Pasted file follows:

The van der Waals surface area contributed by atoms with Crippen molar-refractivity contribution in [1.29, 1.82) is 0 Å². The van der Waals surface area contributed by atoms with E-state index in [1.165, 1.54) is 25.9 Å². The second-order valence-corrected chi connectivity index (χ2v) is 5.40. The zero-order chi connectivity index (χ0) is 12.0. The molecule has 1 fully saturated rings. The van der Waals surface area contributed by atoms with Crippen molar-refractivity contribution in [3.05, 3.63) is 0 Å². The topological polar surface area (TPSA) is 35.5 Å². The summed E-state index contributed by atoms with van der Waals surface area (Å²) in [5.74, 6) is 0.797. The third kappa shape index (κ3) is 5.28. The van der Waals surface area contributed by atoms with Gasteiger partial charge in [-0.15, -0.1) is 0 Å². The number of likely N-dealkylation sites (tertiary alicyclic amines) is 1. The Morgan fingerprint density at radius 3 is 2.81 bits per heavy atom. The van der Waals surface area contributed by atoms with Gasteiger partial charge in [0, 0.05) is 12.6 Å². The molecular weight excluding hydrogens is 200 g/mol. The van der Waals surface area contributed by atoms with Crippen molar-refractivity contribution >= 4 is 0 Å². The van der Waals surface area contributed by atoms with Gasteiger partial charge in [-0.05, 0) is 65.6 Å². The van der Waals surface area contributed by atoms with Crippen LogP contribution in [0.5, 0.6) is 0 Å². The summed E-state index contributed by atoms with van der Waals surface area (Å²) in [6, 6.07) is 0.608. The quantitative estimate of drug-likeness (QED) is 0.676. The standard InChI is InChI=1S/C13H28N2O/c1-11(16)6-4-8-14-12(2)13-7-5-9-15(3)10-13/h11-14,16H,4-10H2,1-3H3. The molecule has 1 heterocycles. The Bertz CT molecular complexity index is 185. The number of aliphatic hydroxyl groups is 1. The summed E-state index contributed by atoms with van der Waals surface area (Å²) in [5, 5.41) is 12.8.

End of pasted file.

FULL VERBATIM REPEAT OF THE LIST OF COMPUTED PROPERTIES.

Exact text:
The van der Waals surface area contributed by atoms with Crippen molar-refractivity contribution in [1.29, 1.82) is 0 Å². The van der Waals surface area contributed by atoms with E-state index in [1.165, 1.54) is 25.9 Å². The second-order valence-corrected chi connectivity index (χ2v) is 5.40. The zero-order chi connectivity index (χ0) is 12.0. The molecule has 1 fully saturated rings. The van der Waals surface area contributed by atoms with Crippen molar-refractivity contribution in [3.05, 3.63) is 0 Å². The topological polar surface area (TPSA) is 35.5 Å². The summed E-state index contributed by atoms with van der Waals surface area (Å²) in [5.74, 6) is 0.797. The third kappa shape index (κ3) is 5.28. The van der Waals surface area contributed by atoms with Gasteiger partial charge in [-0.15, -0.1) is 0 Å². The number of likely N-dealkylation sites (tertiary alicyclic amines) is 1. The Morgan fingerprint density at radius 3 is 2.81 bits per heavy atom. The van der Waals surface area contributed by atoms with Gasteiger partial charge in [0, 0.05) is 12.6 Å². The molecular weight excluding hydrogens is 200 g/mol. The van der Waals surface area contributed by atoms with Crippen molar-refractivity contribution >= 4 is 0 Å². The van der Waals surface area contributed by atoms with Gasteiger partial charge in [-0.05, 0) is 65.6 Å². The van der Waals surface area contributed by atoms with Crippen LogP contribution in [0.5, 0.6) is 0 Å². The summed E-state index contributed by atoms with van der Waals surface area (Å²) in [6, 6.07) is 0.608. The quantitative estimate of drug-likeness (QED) is 0.676. The standard InChI is InChI=1S/C13H28N2O/c1-11(16)6-4-8-14-12(2)13-7-5-9-15(3)10-13/h11-14,16H,4-10H2,1-3H3. The molecule has 1 heterocycles. The Bertz CT molecular complexity index is 185. The number of aliphatic hydroxyl groups is 1. The summed E-state index contributed by atoms with van der Waals surface area (Å²) in [5, 5.41) is 12.8.